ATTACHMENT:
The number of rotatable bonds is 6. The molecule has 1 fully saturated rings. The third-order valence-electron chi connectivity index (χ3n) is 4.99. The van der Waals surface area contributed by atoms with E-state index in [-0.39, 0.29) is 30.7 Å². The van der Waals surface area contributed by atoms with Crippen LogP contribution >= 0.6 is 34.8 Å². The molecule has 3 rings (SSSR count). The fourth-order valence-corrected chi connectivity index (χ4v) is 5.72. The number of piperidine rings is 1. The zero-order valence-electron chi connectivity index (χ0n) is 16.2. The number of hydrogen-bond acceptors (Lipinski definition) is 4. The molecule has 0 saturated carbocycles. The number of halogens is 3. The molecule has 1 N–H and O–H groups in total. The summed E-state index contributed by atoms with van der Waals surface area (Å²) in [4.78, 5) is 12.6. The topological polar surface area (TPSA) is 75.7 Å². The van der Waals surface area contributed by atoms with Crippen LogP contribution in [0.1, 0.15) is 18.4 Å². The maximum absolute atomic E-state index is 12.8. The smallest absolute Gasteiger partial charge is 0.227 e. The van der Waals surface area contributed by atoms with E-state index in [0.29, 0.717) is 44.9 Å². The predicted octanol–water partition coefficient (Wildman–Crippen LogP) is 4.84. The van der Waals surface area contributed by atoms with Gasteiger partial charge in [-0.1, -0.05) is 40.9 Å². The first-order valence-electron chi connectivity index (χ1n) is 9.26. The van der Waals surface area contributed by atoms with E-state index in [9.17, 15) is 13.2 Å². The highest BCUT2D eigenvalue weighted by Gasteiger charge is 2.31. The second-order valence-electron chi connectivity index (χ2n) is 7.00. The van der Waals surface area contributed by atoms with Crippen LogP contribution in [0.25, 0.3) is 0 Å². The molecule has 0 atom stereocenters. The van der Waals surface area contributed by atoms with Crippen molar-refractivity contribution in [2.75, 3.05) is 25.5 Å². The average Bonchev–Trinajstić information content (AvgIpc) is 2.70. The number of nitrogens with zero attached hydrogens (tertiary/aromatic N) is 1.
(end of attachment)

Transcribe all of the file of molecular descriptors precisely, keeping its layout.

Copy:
The number of rotatable bonds is 6. The molecule has 1 fully saturated rings. The third-order valence-electron chi connectivity index (χ3n) is 4.99. The van der Waals surface area contributed by atoms with E-state index in [-0.39, 0.29) is 30.7 Å². The van der Waals surface area contributed by atoms with Crippen LogP contribution >= 0.6 is 34.8 Å². The molecule has 3 rings (SSSR count). The fourth-order valence-corrected chi connectivity index (χ4v) is 5.72. The number of piperidine rings is 1. The zero-order valence-electron chi connectivity index (χ0n) is 16.2. The number of hydrogen-bond acceptors (Lipinski definition) is 4. The molecule has 0 saturated carbocycles. The number of halogens is 3. The molecule has 1 N–H and O–H groups in total. The summed E-state index contributed by atoms with van der Waals surface area (Å²) in [4.78, 5) is 12.6. The topological polar surface area (TPSA) is 75.7 Å². The van der Waals surface area contributed by atoms with Crippen LogP contribution in [0.1, 0.15) is 18.4 Å². The maximum absolute atomic E-state index is 12.8. The smallest absolute Gasteiger partial charge is 0.227 e. The van der Waals surface area contributed by atoms with E-state index in [0.29, 0.717) is 44.9 Å². The predicted octanol–water partition coefficient (Wildman–Crippen LogP) is 4.84. The van der Waals surface area contributed by atoms with Gasteiger partial charge in [-0.1, -0.05) is 40.9 Å². The first-order valence-electron chi connectivity index (χ1n) is 9.26. The van der Waals surface area contributed by atoms with E-state index in [9.17, 15) is 13.2 Å². The highest BCUT2D eigenvalue weighted by Gasteiger charge is 2.31. The second-order valence-electron chi connectivity index (χ2n) is 7.00. The van der Waals surface area contributed by atoms with Crippen LogP contribution in [0.25, 0.3) is 0 Å². The molecule has 0 atom stereocenters. The van der Waals surface area contributed by atoms with Crippen molar-refractivity contribution in [2.75, 3.05) is 25.5 Å². The average Bonchev–Trinajstić information content (AvgIpc) is 2.70. The number of nitrogens with zero attached hydrogens (tertiary/aromatic N) is 1.